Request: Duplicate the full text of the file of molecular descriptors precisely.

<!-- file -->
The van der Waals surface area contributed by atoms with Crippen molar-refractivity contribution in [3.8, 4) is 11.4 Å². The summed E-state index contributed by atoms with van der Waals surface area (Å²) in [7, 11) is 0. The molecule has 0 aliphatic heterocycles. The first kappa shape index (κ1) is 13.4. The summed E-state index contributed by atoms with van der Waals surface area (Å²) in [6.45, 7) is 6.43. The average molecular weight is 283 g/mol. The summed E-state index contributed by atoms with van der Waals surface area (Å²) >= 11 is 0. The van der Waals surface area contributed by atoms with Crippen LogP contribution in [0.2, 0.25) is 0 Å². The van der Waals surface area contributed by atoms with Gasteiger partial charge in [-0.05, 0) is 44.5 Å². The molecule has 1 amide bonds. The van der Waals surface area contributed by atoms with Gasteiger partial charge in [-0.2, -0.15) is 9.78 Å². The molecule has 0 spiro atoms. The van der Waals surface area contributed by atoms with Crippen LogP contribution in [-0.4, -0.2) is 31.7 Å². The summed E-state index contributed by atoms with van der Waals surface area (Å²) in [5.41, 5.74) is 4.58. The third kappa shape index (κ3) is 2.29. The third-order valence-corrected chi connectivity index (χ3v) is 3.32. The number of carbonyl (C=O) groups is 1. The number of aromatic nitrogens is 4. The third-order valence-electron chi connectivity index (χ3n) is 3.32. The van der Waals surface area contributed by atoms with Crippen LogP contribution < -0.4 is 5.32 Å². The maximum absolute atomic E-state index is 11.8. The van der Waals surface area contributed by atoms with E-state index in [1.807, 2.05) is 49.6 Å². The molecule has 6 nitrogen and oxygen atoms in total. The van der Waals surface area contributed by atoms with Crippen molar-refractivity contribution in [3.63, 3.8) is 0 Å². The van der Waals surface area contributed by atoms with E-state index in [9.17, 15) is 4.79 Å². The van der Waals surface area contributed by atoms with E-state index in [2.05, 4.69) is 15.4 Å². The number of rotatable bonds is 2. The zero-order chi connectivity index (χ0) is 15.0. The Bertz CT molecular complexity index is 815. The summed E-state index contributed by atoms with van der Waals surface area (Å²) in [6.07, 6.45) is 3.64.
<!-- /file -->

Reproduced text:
The van der Waals surface area contributed by atoms with Crippen molar-refractivity contribution in [3.8, 4) is 11.4 Å². The summed E-state index contributed by atoms with van der Waals surface area (Å²) in [7, 11) is 0. The molecule has 0 aliphatic heterocycles. The first kappa shape index (κ1) is 13.4. The summed E-state index contributed by atoms with van der Waals surface area (Å²) in [6.45, 7) is 6.43. The average molecular weight is 283 g/mol. The summed E-state index contributed by atoms with van der Waals surface area (Å²) >= 11 is 0. The van der Waals surface area contributed by atoms with Crippen LogP contribution in [0.2, 0.25) is 0 Å². The van der Waals surface area contributed by atoms with Gasteiger partial charge in [-0.05, 0) is 44.5 Å². The molecule has 1 amide bonds. The van der Waals surface area contributed by atoms with Gasteiger partial charge in [-0.2, -0.15) is 9.78 Å². The molecule has 0 spiro atoms. The van der Waals surface area contributed by atoms with Crippen LogP contribution in [-0.4, -0.2) is 31.7 Å². The summed E-state index contributed by atoms with van der Waals surface area (Å²) in [5.41, 5.74) is 4.58. The third kappa shape index (κ3) is 2.29. The third-order valence-corrected chi connectivity index (χ3v) is 3.32. The number of carbonyl (C=O) groups is 1. The number of aromatic nitrogens is 4. The third-order valence-electron chi connectivity index (χ3n) is 3.32. The van der Waals surface area contributed by atoms with Crippen LogP contribution < -0.4 is 5.32 Å². The maximum absolute atomic E-state index is 11.8. The van der Waals surface area contributed by atoms with E-state index in [1.807, 2.05) is 49.6 Å². The molecule has 6 nitrogen and oxygen atoms in total. The van der Waals surface area contributed by atoms with Crippen molar-refractivity contribution in [3.63, 3.8) is 0 Å². The van der Waals surface area contributed by atoms with E-state index in [9.17, 15) is 4.79 Å². The van der Waals surface area contributed by atoms with E-state index in [2.05, 4.69) is 15.4 Å². The number of rotatable bonds is 2. The zero-order chi connectivity index (χ0) is 15.0. The Bertz CT molecular complexity index is 815. The summed E-state index contributed by atoms with van der Waals surface area (Å²) in [6.07, 6.45) is 3.64.